The whole reason we went to Europe in the first place was to be at the wedding of two amazing people: my brother-in-law, Jesse, and his beautiful wife, Maggie. I had never experienced a wedding in another culture, and I was excited to see the traditions that would set their wedding apart.
The wedding was held at Maggie’s family farm. The farm was absolutely stunning; it’s more than 600 years old (first mentioned in an official document in 1382). It stands surrounded by hills of lush grains; the location was idyllic. The family renovated the farmhouse especially for the wedding reception and it was immaculate. Their renovations made the old building look fresh, but somehow its primitive elegance remained firmly intact. The aged floors shone like they were new, and fresh paint left the old building crisp and clean.
The wedding ceremony was perfect in its simplicity. A plain white tent provided shade for the ceremony and white ribbons tied at the end of each aisle caught the breeze. The ceremony was spoken in both English and German. The bride and groom actually sit during most of the ceremony. It is important that the bride sits to the right of the groom—this symbolizes the groom’s protection over her. The ceremony was eloquent, touching, and at times mesmerizing listening to vows given in a foreign tongue.
Just like in the United States, the festivities picked up after the bride and groom said, “I do”. The traditional Bavarian band had already downed plenty of beer before they started to play. They were decked out in their lederhosen and as the guests drank their share of beer and Prosecco it was easy to sway along with the unfamiliar tune.
The men did a fabulous job of not complaining about being hot in the 90 degree weather; it’s an European tradition that none of the guys can take off their jackets until the groom does. When Jesse’s jacket came off, all of the other jackets were off within seconds. It was really fun to watch Jesse and Maggie Baustamm sägen or in simpler terms: cut a log with a two-person saw. This fun tradition is representative of the two working together, and their ability to solve problems that will arise throughout their life.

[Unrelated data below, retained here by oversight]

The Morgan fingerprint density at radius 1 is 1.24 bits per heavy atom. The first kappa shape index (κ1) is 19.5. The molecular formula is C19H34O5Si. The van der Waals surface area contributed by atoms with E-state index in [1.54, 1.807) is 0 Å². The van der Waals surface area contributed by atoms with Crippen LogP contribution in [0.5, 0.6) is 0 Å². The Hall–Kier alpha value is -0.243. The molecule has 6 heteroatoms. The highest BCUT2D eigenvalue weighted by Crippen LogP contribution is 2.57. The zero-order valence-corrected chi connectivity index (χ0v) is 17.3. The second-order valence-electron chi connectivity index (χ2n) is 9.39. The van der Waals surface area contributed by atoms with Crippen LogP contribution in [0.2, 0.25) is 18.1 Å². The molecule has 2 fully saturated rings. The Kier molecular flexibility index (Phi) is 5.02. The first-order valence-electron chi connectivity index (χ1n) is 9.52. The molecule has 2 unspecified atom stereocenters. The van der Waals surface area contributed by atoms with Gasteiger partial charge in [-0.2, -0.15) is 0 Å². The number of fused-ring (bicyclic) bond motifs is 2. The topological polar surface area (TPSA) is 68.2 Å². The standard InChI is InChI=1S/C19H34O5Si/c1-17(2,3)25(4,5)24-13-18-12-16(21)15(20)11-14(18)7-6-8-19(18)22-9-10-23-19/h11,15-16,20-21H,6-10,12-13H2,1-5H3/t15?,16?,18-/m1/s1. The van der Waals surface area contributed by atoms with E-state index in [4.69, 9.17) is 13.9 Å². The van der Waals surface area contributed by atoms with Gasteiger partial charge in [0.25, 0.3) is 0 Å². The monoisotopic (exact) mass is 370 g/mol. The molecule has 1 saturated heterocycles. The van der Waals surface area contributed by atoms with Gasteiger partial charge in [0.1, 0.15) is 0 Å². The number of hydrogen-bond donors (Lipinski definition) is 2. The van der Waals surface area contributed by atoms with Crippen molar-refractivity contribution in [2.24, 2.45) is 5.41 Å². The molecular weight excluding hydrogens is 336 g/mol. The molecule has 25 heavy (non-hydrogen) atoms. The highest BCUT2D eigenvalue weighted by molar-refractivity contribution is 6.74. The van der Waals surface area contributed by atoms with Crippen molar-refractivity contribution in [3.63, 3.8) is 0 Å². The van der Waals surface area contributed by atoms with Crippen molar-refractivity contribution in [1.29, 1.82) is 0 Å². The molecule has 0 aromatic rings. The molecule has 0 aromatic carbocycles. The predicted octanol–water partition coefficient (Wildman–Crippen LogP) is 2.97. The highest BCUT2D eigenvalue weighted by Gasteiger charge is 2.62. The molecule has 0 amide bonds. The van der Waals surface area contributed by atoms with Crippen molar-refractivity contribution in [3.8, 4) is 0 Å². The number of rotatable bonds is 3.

As the day turned to dusk the beautiful classic dancing began. The kind of dancing that I’ve only ever seen on TV. The kind of dancing I read about in Pride and Prejudice. Everyone moved with elegance, grace, and perfect posture. I happen to possess none of these things, so I stood to the side and watched. They seemed to float as their light steps careened them across the floor. How did they do this with so much beer in them you ask?
I don’t know.
I have been to a lot of weddings—usually the ceremony and the reception combined lasts about six hours tops. Not so in Germany. The wedding began at two in the afternoon and Jesse and Maggie didn’t leave until two in the morning. Maggie’s family didn’t leave until six in the morning. Fellowship: eating, drinking, talking, and dancing are an integral part of the wedding celebration—and it is done well. Very well.
As the night drew into the next morning everyone stood around with sparklers to see the couple off. It was a bittersweet moment, as it always is. A moment that is representative of new beginnings and the turning of a page. Mothers, fathers, brothers, sisters, and friends all feeling sentimental stand in rows and hope for a glance or even a hug as the couple walks down the pathway leading to their future. That is one of the things about a wedding that is always the same. At that little farm we all felt the love of the married couple and the bitter edge of the changes that it would bring. At the end of the night, we were not separated by traditions, culture, or language barriers, rather we were brought together in our hopes for the happy couple.
To Jesse and Maggie!